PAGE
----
As you walk up and down the aisles at your local grocery store, shopping list in hand, do you stop and think about how you could save big bucks on your entire purchase without having to become an extreme couponer? The secret? Buying private-label products instead of brand-name products.
What are private-label products?
Commonly referred to as “store brand” or “generics,” private-label products are manufactured by a supplier and offered under another retailer’s brand. Some suppliers exclusively offer store-brand products, while others are brand-name manufacturers who use their facility to also create value-brand products in a non-competitive category (a brand-name ketchup producer may also manufacture a store-brand tomato paste, for example). In some cases, a single supplier may provide products (with different recipes and formulas) for a number of different store brands.
Why are they so much cheaper?
Private labels are able to sell their product for less because their marketing and advertising costs are significantly lower than their brand-name counterparts. Interestingly, even though they’re priced more cheaply, store brands usually provide the supermarket with a higher profit margin than brand names do. So, not only are generics a good deal for you—they’re also a pretty good deal for the store’s bottom line!
What about the difference in quality?
One of the biggest obstacles in switching over to a store brand is a psychological one: getting over the idea that a brand name automatically means top quality. We’ve all had the experience of being disappointed after straying from a brand-name product, but by convincing yourself that all off-brand products are low quality, you’re missing out on some great deals and products. In a Consumer Reports taste test, more than 60% of store-brand items were judged as good as or better tasting than the national brand-name items.
In recent years, retailers have been doing their part to make store brands more appealing to shoppers by updating their branding and packaging designs, and by including exciting specialty products in their store-brand lineup. Some grocery stores, including Target and Hy-Vee, have managed to build extreme brand loyalty to their store-brand products.
Here are a few strategies to start incorporating more private-label products into your shopping list.
Single ingredient? No-brainer.
When something on your list has a single ingredient (ex. salt), it’s hard to justify paying more for a brand name. The same applies to simple pantry items such as flour, sugar, and spices. For produce, learn to read the signs for freshness before defaulting to the label. Other kitchen cupboard staples such as canned foods can typically be interchangeable as well.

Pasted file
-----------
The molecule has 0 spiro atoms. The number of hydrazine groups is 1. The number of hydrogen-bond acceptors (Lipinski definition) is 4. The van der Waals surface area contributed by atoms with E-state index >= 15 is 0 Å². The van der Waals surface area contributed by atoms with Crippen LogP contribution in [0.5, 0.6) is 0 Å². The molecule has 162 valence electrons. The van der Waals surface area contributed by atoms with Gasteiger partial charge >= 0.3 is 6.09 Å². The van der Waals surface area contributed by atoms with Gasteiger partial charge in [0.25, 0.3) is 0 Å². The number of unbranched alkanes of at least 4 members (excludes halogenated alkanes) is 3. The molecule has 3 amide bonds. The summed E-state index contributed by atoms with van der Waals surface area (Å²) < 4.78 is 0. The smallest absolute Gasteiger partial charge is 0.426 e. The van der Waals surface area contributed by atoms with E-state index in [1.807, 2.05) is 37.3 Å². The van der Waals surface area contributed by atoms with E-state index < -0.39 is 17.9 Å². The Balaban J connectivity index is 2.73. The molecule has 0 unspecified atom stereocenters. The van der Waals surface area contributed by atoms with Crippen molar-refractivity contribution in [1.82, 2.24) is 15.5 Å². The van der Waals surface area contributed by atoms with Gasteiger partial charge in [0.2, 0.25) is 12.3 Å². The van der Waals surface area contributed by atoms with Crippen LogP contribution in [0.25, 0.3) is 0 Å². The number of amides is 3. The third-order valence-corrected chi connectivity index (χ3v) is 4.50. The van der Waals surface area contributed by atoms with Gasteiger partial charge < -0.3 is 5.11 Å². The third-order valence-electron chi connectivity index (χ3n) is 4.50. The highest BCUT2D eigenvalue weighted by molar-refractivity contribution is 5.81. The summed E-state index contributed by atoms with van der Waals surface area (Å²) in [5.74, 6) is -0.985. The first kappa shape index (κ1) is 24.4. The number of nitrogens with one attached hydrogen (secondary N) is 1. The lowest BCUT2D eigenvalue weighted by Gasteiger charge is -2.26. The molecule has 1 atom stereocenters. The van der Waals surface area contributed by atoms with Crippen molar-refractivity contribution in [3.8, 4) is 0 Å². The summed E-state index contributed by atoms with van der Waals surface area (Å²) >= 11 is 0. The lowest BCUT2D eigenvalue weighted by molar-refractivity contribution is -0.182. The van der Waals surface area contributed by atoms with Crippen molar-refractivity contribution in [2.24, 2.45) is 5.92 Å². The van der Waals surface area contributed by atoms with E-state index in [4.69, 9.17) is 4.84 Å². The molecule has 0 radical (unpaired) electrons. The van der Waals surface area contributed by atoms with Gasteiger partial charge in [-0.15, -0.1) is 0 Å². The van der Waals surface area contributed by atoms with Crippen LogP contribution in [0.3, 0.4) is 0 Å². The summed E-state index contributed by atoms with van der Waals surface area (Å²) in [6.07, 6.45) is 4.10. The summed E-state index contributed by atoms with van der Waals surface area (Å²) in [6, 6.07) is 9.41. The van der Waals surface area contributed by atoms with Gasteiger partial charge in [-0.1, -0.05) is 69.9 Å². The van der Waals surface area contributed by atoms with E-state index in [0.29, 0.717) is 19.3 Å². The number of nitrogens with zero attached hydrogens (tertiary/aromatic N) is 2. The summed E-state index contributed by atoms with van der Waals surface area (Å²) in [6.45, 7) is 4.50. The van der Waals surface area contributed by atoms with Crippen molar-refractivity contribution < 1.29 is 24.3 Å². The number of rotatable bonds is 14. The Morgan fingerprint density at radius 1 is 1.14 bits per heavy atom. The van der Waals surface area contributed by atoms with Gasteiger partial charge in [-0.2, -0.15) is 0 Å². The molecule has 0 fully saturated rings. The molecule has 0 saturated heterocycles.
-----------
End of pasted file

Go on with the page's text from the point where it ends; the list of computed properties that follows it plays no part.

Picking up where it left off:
Play with preference
Take a peek inside your fridge and pantry and take note of the products you consistently buy brand name. Is there a reason why you’ve never strayed from them? Do you have a real preference for the taste, or are you buying them simply because that’s what you grew up with? Substituting the occasional brand-name items can be a great way to save money while exploring new flavors and products.
Be selective about your brand loyalty
Sure, sometimes a brand-name product will outperform its generic version—but before you automatically reach for the national brand, think about whether that performance is really worth the extra expense. You will find that some items in your shopping cart are completely non-negotiable, whereas others have more relaxed requirements. For example, shelling out for brand-name super-soft tissues with lotion might mean the world to someone who suffers through allergy season, but for the occasional nose-blower, a store-brand box of tissues will do the trick. Be critical and selective about which specific products deserve your brand loyalty.
Trial and error
We tend to be creatures of habit. As a result, it can be difficult to introduce change into our routines. Not every generic product you try will be a winner, but that doesn’t mean that there aren’t any generic winners out there! Instead of getting rid of your entire shopping list all at once, try swapping out one or two products every time you go to the store and see what works for you. Over time, you’ll be able to keep your household running while saving some cash at the same time.
Until Next Time,